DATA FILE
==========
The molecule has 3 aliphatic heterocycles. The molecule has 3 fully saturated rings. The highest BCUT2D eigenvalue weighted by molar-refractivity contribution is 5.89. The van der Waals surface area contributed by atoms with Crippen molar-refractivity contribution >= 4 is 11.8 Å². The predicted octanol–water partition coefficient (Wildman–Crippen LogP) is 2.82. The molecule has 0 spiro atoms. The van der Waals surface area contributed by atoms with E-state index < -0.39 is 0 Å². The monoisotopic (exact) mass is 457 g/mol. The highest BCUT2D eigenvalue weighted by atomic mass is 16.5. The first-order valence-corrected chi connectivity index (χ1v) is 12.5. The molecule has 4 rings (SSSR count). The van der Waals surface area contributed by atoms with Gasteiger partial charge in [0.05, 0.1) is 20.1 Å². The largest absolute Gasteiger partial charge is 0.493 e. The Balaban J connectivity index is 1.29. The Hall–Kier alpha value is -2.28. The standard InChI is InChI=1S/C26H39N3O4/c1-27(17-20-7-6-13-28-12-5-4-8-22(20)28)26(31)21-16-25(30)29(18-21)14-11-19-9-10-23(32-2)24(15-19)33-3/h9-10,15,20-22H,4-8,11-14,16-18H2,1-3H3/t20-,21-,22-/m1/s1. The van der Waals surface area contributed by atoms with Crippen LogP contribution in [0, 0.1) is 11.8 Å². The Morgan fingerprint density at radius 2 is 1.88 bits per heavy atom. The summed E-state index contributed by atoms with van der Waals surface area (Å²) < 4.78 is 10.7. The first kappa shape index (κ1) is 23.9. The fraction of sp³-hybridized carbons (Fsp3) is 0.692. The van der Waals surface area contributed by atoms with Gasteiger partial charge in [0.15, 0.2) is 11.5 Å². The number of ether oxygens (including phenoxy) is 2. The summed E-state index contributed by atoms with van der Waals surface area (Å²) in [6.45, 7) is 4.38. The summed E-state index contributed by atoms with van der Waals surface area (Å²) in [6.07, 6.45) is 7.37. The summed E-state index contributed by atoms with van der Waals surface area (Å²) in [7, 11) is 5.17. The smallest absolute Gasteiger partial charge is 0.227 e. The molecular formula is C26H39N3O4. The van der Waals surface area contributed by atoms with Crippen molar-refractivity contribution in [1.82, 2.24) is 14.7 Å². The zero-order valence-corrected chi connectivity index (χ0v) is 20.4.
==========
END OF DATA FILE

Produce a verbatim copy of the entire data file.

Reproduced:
The molecule has 3 aliphatic heterocycles. The molecule has 3 fully saturated rings. The highest BCUT2D eigenvalue weighted by molar-refractivity contribution is 5.89. The van der Waals surface area contributed by atoms with Crippen molar-refractivity contribution >= 4 is 11.8 Å². The predicted octanol–water partition coefficient (Wildman–Crippen LogP) is 2.82. The molecule has 0 spiro atoms. The van der Waals surface area contributed by atoms with E-state index < -0.39 is 0 Å². The monoisotopic (exact) mass is 457 g/mol. The highest BCUT2D eigenvalue weighted by atomic mass is 16.5. The first-order valence-corrected chi connectivity index (χ1v) is 12.5. The molecule has 4 rings (SSSR count). The van der Waals surface area contributed by atoms with Gasteiger partial charge in [0.05, 0.1) is 20.1 Å². The largest absolute Gasteiger partial charge is 0.493 e. The Balaban J connectivity index is 1.29. The Hall–Kier alpha value is -2.28. The standard InChI is InChI=1S/C26H39N3O4/c1-27(17-20-7-6-13-28-12-5-4-8-22(20)28)26(31)21-16-25(30)29(18-21)14-11-19-9-10-23(32-2)24(15-19)33-3/h9-10,15,20-22H,4-8,11-14,16-18H2,1-3H3/t20-,21-,22-/m1/s1. The van der Waals surface area contributed by atoms with Crippen LogP contribution in [0, 0.1) is 11.8 Å². The Morgan fingerprint density at radius 2 is 1.88 bits per heavy atom. The summed E-state index contributed by atoms with van der Waals surface area (Å²) < 4.78 is 10.7. The first kappa shape index (κ1) is 23.9. The fraction of sp³-hybridized carbons (Fsp3) is 0.692. The van der Waals surface area contributed by atoms with Gasteiger partial charge in [0.15, 0.2) is 11.5 Å². The number of ether oxygens (including phenoxy) is 2. The summed E-state index contributed by atoms with van der Waals surface area (Å²) in [6.45, 7) is 4.38. The summed E-state index contributed by atoms with van der Waals surface area (Å²) in [6.07, 6.45) is 7.37. The summed E-state index contributed by atoms with van der Waals surface area (Å²) in [7, 11) is 5.17. The smallest absolute Gasteiger partial charge is 0.227 e. The molecular formula is C26H39N3O4. The van der Waals surface area contributed by atoms with Crippen molar-refractivity contribution in [1.82, 2.24) is 14.7 Å². The zero-order valence-corrected chi connectivity index (χ0v) is 20.4.